Luister, Editor’s Choice
These a cappella sacred songs recorded in the Cathedral of the Dormition, Kiev, have a self-contained beauty, politically out of fashion in the Soviet ear but now finding free expression… His „Liturgical Chants“, together with hymns, psalms and an Alleluja mostly written in the past five years, have a burnished, almost disembodied quality, richly communicated in the open-throated timbre of the Kiev Chamber Choir. Hypnotic and startlingly different, this music has cult potential.
Fiona Maddocks, The Observer
Hans-Klaus Jungheinrich’s notes speak of a golden ground, as in an icon, from which voices emerge, and such an image is certainly appropriate, especially given the superb homogeneity of the Kiev Chamber Choir’s sound… The choir… is in its element and the recorded sound does full justice to Silvestrov’s alternately ethereal and earthy sound world.
Ivan Moody, Gramophone
Silvestrov strikes me as an artist who continues to write music that is deeply rooted in his culture, and in a tradition of the sacred and the beautiful, and who yet also continues to put his personal stamp on it, almost despite himself. … It’s elevated music-making, a sustained prayer.
Robert Carl, Fanfare
Here is a ravishing collection of a cappella choral works by the Ukrainian Valentin Silvestrov that perfectly illustrates his own description of his music as „ a response to and an echo of what already exists“. … It is the sheer beauty of sound that catches the ear. Luminous and lyrical, these miniature settings of hymns, psalms and chants seem to float in a diaphanous light that hypnotically conjures up a fleeting sense of the ineffability of faith.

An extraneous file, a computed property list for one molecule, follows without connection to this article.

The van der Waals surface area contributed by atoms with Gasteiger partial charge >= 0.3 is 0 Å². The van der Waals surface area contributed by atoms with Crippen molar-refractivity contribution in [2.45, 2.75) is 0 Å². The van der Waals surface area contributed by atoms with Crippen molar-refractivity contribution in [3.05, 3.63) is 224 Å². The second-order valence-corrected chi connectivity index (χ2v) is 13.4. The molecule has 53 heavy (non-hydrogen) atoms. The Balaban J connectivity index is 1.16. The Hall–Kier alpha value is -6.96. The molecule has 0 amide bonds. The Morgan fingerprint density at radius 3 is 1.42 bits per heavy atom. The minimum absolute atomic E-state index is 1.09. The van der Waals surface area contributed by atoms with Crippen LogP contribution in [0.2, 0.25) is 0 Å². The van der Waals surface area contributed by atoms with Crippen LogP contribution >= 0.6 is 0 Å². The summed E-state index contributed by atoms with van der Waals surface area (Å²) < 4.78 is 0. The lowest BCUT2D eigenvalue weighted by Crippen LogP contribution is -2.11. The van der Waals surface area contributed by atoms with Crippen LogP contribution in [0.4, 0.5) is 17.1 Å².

Michael Quinn, BBC Online
Silvestrov’s choral music is an exploration of harmonic effects. Treating the choir as ‘expressively restrained soloists’, he divides them into small groups that create echoing waves of sound. Silvestrov regards his choral music as being ‘pianistic’. The effect is similar to a judicious use of the sustaining pedal. The result is warm and lyrical. … The outstanding Kiev Chamber Choir are worthy of ten stars! Their warm, tender, lyrical singing, musicianship and breath control is unbelievable.
Shirley Ratcliffe, Choir & Organ
Das Subjektive tritt in den A-cappella-Sätzen von Silvestrovs Liturgischen Gesängen, Geistlichen Liedern, Psalmvertonungen und seinem Alleluja ganz zurück zugunsten einer spirituellen Haltung, die mit kollektiver Zunge spricht. … Die Interpretationen des Kiewer Kammerchors verstärken den Eindruck des Liturgisch-Überpersönlichen noch. Mit großer Ruhe entfalten sich die einzelnen Vokalsätze, in denen der Komponist offenbar manchmal bewusst benachbarte Akkorde ineinander verfließen lässt. Zwar treten häufig Solostimmen heraus, die Impulse setzen, bleiben jedoch stets an die Einheit des Gesamtklangs gebunden. Nahezu glockenartig werden die Töne und Klänge angestoßen, und glockenartig schwingen sie wieder aus, ein schillerndes und fluktuierendes Obertonspektrum hinterlassend.
Gerhard Dietel, Neue Zeitschrift für Musik